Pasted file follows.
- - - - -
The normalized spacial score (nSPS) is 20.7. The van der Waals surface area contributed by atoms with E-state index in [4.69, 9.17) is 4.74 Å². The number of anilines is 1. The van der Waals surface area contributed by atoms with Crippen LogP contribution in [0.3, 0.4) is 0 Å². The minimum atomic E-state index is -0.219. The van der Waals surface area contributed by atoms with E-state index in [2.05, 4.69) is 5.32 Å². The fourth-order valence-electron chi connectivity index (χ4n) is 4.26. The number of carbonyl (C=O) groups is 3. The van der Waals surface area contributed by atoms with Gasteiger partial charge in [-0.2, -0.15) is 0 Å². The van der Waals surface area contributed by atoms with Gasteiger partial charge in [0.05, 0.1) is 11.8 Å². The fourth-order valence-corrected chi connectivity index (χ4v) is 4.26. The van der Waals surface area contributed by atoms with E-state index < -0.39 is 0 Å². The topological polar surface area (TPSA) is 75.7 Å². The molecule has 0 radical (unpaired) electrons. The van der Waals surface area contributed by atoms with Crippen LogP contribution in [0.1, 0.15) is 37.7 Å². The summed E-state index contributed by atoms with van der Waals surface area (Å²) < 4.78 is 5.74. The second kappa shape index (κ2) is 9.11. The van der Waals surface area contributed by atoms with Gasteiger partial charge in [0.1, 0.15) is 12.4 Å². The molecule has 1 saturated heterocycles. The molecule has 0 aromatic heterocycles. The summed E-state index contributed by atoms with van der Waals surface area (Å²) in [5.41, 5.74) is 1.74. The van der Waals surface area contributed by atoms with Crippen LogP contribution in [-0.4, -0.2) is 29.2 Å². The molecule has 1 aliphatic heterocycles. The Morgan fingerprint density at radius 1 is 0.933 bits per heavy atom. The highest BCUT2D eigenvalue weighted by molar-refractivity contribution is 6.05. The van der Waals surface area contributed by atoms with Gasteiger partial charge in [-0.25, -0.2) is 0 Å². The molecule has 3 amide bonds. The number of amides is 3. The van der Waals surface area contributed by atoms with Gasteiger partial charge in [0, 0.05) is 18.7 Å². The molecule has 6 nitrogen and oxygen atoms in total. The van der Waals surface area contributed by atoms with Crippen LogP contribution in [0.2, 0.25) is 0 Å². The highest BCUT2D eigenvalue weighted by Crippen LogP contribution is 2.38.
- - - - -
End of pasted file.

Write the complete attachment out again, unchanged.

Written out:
The normalized spacial score (nSPS) is 20.7. The van der Waals surface area contributed by atoms with E-state index in [4.69, 9.17) is 4.74 Å². The number of anilines is 1. The van der Waals surface area contributed by atoms with Crippen LogP contribution in [0.3, 0.4) is 0 Å². The minimum atomic E-state index is -0.219. The van der Waals surface area contributed by atoms with E-state index in [2.05, 4.69) is 5.32 Å². The fourth-order valence-electron chi connectivity index (χ4n) is 4.26. The number of carbonyl (C=O) groups is 3. The van der Waals surface area contributed by atoms with Gasteiger partial charge in [-0.2, -0.15) is 0 Å². The van der Waals surface area contributed by atoms with Gasteiger partial charge in [0.05, 0.1) is 11.8 Å². The fourth-order valence-corrected chi connectivity index (χ4v) is 4.26. The van der Waals surface area contributed by atoms with E-state index < -0.39 is 0 Å². The topological polar surface area (TPSA) is 75.7 Å². The molecule has 0 radical (unpaired) electrons. The van der Waals surface area contributed by atoms with Crippen LogP contribution in [0.1, 0.15) is 37.7 Å². The summed E-state index contributed by atoms with van der Waals surface area (Å²) < 4.78 is 5.74. The second kappa shape index (κ2) is 9.11. The van der Waals surface area contributed by atoms with Gasteiger partial charge in [0.1, 0.15) is 12.4 Å². The molecule has 1 saturated heterocycles. The molecule has 0 aromatic heterocycles. The summed E-state index contributed by atoms with van der Waals surface area (Å²) in [5.41, 5.74) is 1.74. The van der Waals surface area contributed by atoms with Crippen LogP contribution in [-0.4, -0.2) is 29.2 Å². The molecule has 1 aliphatic heterocycles. The Morgan fingerprint density at radius 1 is 0.933 bits per heavy atom. The highest BCUT2D eigenvalue weighted by molar-refractivity contribution is 6.05. The van der Waals surface area contributed by atoms with Gasteiger partial charge in [-0.25, -0.2) is 0 Å². The molecule has 3 amide bonds. The number of amides is 3. The van der Waals surface area contributed by atoms with Gasteiger partial charge in [0, 0.05) is 18.7 Å². The molecule has 6 nitrogen and oxygen atoms in total. The van der Waals surface area contributed by atoms with Crippen LogP contribution in [0.2, 0.25) is 0 Å². The highest BCUT2D eigenvalue weighted by Crippen LogP contribution is 2.38.